“Dozens of tank cars carrying explosive crude oil pass through Rockland County each day, threatening homes, schools, and businesses near the tracks. No one should have to live with dangerously explosive materials rumbling through their back yards.”
Biomedical Advanced Research and Development Authority
The Biomedical Advanced Research and Development Authority (BARDA), an agency within the U.S. Department of Health and Human Services (HHS) that facilitates the development and purchase of vaccines and therapies to combat public health emergencies, will receive an increase of $96.7 million in the omnibus. Companies in the Lower Hudson Valley have benefitted from BARDA: The agency entered into a $38 million agreement with Regeneron Pharmaceuticals in Tarrytown to develop, test, and manufacture a therapy for the treatment of Ebola virus infection; and Protein Sciences has invested millions of dollars through a partnership with BARDA to manufacture a modern flu vaccine. Protein Sciences is expected to hire upwards of 70 new employees to support increased production resulting from FDA approval earlier this year to manufacture the vaccine at the company’s Pearl River facility.
“This is a serious investment in our public health infrastructure that could benefit Lower Hudson Valley biomedical research companies.”
Lowey secured language in the omnibus directing HHS to work with local hospitals that shouldered the costs of preparing for Ebola patients, but were not reimbursed for their financial sacrifice. Under her provision, hospitals will be eligible to receive partial reimbursement for the costs of renovations and alterations in preparation for Ebola patients.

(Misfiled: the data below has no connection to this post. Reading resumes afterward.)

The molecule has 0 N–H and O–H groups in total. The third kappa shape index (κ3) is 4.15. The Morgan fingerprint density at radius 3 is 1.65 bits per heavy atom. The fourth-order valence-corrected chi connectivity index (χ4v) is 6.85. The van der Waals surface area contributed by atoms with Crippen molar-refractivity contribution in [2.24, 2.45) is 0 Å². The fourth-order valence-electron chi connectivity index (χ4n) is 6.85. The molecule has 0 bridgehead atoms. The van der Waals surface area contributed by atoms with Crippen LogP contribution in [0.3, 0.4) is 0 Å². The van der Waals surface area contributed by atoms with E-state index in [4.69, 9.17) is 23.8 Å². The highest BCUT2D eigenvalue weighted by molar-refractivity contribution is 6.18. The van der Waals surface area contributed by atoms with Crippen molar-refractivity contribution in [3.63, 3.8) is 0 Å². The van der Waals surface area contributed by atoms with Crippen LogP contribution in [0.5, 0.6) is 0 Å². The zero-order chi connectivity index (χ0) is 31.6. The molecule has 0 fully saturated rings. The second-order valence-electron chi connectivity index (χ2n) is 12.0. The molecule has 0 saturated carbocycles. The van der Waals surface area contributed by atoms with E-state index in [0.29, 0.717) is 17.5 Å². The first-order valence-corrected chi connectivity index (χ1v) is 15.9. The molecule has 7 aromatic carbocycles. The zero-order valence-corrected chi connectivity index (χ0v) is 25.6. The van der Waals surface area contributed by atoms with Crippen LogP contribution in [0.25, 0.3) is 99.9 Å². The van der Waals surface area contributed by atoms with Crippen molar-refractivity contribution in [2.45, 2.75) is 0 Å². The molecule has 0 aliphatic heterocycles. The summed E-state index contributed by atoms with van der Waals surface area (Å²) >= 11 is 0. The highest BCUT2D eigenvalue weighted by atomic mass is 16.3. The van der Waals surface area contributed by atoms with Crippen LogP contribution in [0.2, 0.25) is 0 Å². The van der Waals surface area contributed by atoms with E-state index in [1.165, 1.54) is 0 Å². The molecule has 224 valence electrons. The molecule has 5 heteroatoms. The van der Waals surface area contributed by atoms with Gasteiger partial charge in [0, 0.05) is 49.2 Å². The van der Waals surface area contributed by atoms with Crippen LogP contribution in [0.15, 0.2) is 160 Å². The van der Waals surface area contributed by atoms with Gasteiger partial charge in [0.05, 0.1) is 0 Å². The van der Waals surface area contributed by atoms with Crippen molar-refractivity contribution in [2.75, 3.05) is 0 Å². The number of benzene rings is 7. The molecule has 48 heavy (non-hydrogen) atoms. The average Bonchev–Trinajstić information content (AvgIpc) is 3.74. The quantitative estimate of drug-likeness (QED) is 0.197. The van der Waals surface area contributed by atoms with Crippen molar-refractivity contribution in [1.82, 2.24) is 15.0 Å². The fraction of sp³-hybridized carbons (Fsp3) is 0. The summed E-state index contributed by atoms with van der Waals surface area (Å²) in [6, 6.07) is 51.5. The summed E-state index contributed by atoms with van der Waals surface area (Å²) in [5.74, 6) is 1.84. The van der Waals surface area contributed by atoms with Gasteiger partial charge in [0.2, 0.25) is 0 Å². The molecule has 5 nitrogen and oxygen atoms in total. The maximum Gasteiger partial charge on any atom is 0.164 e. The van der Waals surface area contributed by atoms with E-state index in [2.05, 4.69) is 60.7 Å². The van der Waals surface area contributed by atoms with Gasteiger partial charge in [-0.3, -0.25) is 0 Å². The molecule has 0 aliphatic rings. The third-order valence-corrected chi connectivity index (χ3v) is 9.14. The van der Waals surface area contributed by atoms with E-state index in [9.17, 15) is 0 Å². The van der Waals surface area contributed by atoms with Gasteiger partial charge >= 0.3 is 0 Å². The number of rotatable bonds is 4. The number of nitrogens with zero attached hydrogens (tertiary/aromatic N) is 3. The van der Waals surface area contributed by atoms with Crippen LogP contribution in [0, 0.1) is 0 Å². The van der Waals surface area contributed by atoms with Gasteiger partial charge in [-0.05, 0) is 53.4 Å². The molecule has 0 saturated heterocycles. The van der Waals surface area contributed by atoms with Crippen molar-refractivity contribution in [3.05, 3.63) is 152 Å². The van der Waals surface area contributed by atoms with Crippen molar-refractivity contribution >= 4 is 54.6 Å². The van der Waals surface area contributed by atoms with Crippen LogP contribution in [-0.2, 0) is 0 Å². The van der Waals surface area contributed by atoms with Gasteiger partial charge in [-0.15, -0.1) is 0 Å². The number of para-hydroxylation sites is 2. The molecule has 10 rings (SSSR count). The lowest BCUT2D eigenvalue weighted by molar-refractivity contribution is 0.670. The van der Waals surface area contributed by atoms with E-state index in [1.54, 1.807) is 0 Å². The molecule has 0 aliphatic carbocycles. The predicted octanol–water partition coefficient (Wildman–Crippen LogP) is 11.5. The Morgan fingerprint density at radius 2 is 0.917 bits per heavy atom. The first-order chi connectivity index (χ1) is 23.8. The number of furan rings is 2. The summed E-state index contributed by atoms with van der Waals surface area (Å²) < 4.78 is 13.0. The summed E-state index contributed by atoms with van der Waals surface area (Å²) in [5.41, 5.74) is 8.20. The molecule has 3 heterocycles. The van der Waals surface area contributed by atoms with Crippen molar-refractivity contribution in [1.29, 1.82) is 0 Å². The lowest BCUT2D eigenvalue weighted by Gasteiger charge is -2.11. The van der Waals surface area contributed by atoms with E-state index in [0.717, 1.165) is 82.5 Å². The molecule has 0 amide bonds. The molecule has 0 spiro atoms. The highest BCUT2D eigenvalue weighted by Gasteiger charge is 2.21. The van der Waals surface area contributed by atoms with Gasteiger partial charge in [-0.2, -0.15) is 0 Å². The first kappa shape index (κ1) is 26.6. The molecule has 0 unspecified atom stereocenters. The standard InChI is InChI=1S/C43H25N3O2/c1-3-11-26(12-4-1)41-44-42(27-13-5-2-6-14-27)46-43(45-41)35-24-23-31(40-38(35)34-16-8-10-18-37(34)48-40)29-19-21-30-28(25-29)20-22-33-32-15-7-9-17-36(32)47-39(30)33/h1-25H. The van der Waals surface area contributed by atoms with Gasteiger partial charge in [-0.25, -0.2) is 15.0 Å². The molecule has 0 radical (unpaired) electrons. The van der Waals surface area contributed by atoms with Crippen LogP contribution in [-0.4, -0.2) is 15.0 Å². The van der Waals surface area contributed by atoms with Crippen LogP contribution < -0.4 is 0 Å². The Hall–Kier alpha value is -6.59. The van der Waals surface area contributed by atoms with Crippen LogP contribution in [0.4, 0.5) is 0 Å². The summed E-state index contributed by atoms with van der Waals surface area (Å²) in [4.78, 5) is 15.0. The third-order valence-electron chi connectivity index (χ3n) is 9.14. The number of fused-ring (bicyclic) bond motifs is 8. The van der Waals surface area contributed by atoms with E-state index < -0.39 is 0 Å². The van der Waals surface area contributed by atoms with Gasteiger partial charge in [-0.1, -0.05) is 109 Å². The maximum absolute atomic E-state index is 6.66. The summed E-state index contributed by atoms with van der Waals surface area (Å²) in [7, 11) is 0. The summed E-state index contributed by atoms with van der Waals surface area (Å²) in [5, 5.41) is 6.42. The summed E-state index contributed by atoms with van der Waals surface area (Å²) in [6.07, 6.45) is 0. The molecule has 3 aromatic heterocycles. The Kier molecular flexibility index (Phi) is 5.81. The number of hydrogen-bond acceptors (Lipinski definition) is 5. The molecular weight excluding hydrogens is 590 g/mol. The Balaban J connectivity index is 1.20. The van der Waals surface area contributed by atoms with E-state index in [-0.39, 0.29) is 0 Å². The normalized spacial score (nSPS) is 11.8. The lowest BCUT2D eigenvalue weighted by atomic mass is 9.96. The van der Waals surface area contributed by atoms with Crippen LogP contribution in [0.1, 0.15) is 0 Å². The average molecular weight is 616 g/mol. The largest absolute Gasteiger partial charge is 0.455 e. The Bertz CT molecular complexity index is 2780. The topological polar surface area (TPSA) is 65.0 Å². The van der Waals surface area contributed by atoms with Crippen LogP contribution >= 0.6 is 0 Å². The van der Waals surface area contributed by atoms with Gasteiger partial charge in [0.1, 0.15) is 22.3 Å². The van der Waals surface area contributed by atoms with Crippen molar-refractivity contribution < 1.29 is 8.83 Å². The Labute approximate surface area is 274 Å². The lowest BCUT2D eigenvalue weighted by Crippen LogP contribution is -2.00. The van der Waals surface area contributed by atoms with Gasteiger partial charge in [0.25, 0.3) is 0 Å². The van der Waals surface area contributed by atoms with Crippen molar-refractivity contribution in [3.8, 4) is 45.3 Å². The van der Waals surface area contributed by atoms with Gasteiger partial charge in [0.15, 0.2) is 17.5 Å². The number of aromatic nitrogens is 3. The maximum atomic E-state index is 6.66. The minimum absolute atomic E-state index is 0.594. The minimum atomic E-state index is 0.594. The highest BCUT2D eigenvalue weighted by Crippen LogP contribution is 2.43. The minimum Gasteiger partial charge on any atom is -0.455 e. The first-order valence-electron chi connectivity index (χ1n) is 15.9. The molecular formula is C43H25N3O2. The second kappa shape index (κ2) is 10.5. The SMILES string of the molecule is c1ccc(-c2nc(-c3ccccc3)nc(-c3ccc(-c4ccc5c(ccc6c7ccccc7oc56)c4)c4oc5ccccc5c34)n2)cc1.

“During the Ebola outbreak, area hospitals worked around the clock to prepare for the worst case scenario. Not only must we ensure our public health community has the resources to prevent and respond to any outbreak, but we should also help local hospitals cover the costs of being prepared to combat deadly diseases.”
James Zadroga 9/11 Health and Compensation Reauthorization Act
There are more than 30,000 responders and survivors who have an illness or injury caused by the 9/11 terrorist attacks. After a lapse in authorization, the James Zadroga 9/11 Health and Compensation Reauthorization Act – on which Lowey was an original co-sponsor – was included in the omnibus, reviving two programs: The World Trade Center (WTC) Health Program and the September 11th Victim Compensation Fund.
“There’s no reasonable explanation for the shameful delay in extending health care and benefits to survivors and first responders who risked their lives to save others on 9/11. I will continue working to deliver the treatments these brave men and women deserve.”
Child Care and Early Education